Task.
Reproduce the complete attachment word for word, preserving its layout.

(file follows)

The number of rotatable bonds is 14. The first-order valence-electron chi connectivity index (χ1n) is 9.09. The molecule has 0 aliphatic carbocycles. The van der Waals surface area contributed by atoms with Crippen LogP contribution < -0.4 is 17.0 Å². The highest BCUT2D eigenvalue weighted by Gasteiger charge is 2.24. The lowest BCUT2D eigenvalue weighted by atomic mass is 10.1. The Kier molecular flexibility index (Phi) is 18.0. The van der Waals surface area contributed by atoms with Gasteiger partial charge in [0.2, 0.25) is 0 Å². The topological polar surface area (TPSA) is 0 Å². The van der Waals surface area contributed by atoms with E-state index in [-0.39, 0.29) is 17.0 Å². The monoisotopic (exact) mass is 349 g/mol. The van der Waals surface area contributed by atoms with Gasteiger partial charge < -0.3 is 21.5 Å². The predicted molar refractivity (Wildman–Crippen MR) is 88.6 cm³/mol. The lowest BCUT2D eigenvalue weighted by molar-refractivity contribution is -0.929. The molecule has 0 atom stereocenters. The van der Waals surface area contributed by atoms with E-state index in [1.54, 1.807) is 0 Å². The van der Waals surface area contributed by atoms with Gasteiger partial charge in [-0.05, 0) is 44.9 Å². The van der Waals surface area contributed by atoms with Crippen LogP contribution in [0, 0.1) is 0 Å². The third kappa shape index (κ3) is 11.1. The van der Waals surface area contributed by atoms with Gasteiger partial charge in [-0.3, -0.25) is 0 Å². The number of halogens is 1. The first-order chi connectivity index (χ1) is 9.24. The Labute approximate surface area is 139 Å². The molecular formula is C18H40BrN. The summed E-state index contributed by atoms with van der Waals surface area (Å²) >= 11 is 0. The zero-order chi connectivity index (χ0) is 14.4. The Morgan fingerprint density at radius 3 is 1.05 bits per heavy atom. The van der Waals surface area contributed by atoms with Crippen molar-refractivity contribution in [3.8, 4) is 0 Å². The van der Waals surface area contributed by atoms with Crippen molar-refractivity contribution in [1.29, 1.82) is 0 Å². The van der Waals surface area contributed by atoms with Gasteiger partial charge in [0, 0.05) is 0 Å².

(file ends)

The number of rotatable bonds is 14. The first-order valence-electron chi connectivity index (χ1n) is 9.09. The molecule has 0 aliphatic carbocycles. The van der Waals surface area contributed by atoms with Crippen LogP contribution < -0.4 is 17.0 Å². The highest BCUT2D eigenvalue weighted by Gasteiger charge is 2.24. The lowest BCUT2D eigenvalue weighted by atomic mass is 10.1. The Kier molecular flexibility index (Phi) is 18.0. The van der Waals surface area contributed by atoms with Gasteiger partial charge in [0.2, 0.25) is 0 Å². The topological polar surface area (TPSA) is 0 Å². The van der Waals surface area contributed by atoms with E-state index in [-0.39, 0.29) is 17.0 Å². The monoisotopic (exact) mass is 349 g/mol. The van der Waals surface area contributed by atoms with Gasteiger partial charge < -0.3 is 21.5 Å². The predicted molar refractivity (Wildman–Crippen MR) is 88.6 cm³/mol. The lowest BCUT2D eigenvalue weighted by molar-refractivity contribution is -0.929. The molecule has 0 atom stereocenters. The van der Waals surface area contributed by atoms with E-state index in [1.54, 1.807) is 0 Å². The van der Waals surface area contributed by atoms with Gasteiger partial charge in [-0.05, 0) is 44.9 Å². The van der Waals surface area contributed by atoms with Crippen LogP contribution in [0, 0.1) is 0 Å². The third kappa shape index (κ3) is 11.1. The van der Waals surface area contributed by atoms with Gasteiger partial charge in [-0.3, -0.25) is 0 Å². The number of halogens is 1. The first-order chi connectivity index (χ1) is 9.24. The Labute approximate surface area is 139 Å². The molecular formula is C18H40BrN. The summed E-state index contributed by atoms with van der Waals surface area (Å²) >= 11 is 0. The zero-order chi connectivity index (χ0) is 14.4. The Morgan fingerprint density at radius 3 is 1.05 bits per heavy atom. The van der Waals surface area contributed by atoms with Crippen molar-refractivity contribution in [3.8, 4) is 0 Å². The van der Waals surface area contributed by atoms with Crippen molar-refractivity contribution in [1.29, 1.82) is 0 Å². The van der Waals surface area contributed by atoms with Gasteiger partial charge in [0, 0.05) is 0 Å².